The Untruth That is Social Media: Authenticity is Still Critically Important

Very rarely is it a perfect tool on its own. A new New York Times article shows how LIKES and reviews were bought, rather than earned. What we can learn from this to perfect our company's communications.

By Sarah Sherwood, publicist

February 8, 2018

Since I started in communications almost thirty years ago, through world wide agencies and on my own, I’ve seen changes that work, and really serve clients, and then there are some that trend for a while but ultimately don’t work for clients. It is critical for any company’s communication strategy to understand which is best, because public communication can be expensive and time consuming. 

Since social media has taken center stage, communications professionals have touted a tool that is much easier than taking the time to work with traditional media. But facts are emerging that show many CEOs frustrated that social media is not producing the numbers or the success they have been promised. Most companies that are opinion-dependent need an integrated strategy. Allow me to explain why.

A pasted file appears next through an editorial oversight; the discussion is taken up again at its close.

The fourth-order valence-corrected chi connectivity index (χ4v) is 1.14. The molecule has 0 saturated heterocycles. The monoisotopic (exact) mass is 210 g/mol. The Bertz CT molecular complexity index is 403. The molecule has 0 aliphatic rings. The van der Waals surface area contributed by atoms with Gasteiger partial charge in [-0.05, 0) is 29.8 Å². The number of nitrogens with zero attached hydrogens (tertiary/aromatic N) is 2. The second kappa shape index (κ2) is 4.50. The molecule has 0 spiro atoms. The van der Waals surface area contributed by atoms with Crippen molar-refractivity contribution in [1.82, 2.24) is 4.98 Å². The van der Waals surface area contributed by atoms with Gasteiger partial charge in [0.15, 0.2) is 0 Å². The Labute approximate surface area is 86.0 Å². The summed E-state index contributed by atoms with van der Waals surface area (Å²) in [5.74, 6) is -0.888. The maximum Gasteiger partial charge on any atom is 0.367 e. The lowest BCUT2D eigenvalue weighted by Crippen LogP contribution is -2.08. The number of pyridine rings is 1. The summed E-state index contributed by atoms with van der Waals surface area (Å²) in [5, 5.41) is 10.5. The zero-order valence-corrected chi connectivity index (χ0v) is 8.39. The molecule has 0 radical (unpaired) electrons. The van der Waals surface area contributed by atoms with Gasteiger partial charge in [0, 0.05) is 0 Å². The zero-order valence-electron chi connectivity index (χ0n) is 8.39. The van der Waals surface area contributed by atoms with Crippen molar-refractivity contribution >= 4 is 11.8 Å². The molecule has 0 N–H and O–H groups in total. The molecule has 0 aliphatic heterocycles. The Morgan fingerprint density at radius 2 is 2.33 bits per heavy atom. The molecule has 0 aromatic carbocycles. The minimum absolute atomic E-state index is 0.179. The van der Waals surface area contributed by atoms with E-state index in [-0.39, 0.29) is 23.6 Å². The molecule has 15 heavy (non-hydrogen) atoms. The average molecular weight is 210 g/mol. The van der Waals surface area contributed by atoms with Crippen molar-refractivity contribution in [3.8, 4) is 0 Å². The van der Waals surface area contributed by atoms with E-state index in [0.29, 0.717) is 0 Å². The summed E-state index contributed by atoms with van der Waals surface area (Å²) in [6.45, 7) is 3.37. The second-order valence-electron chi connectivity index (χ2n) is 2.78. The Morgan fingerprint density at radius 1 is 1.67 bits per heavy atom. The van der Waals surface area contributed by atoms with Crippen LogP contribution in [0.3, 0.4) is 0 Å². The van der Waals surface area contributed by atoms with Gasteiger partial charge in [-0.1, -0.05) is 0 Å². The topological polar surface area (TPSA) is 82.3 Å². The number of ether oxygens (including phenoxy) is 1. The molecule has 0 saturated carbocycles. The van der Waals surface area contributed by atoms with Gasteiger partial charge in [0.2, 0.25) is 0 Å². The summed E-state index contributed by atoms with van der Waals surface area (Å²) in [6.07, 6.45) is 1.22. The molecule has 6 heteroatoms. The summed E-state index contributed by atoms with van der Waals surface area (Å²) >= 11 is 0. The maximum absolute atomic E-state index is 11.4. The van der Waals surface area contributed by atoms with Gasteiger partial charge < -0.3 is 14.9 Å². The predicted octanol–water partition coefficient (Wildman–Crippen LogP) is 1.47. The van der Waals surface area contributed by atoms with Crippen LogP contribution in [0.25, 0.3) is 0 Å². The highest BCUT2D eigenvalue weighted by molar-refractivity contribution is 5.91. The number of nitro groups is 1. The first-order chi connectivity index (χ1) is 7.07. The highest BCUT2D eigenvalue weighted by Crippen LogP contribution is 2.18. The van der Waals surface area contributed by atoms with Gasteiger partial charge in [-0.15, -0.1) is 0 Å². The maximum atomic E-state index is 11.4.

The Big Numbers are Big Nonsense

One of the reasons, which the 2016 election highlighted, is that too much of the information is fake. Recent reporting by the New York Times highlights what many publicists have known for years:  People are buying popularity in the way of large numbers of LIKES and reviews. It’s distasteful but it is also highly ineffective. 

You Must Build Credibility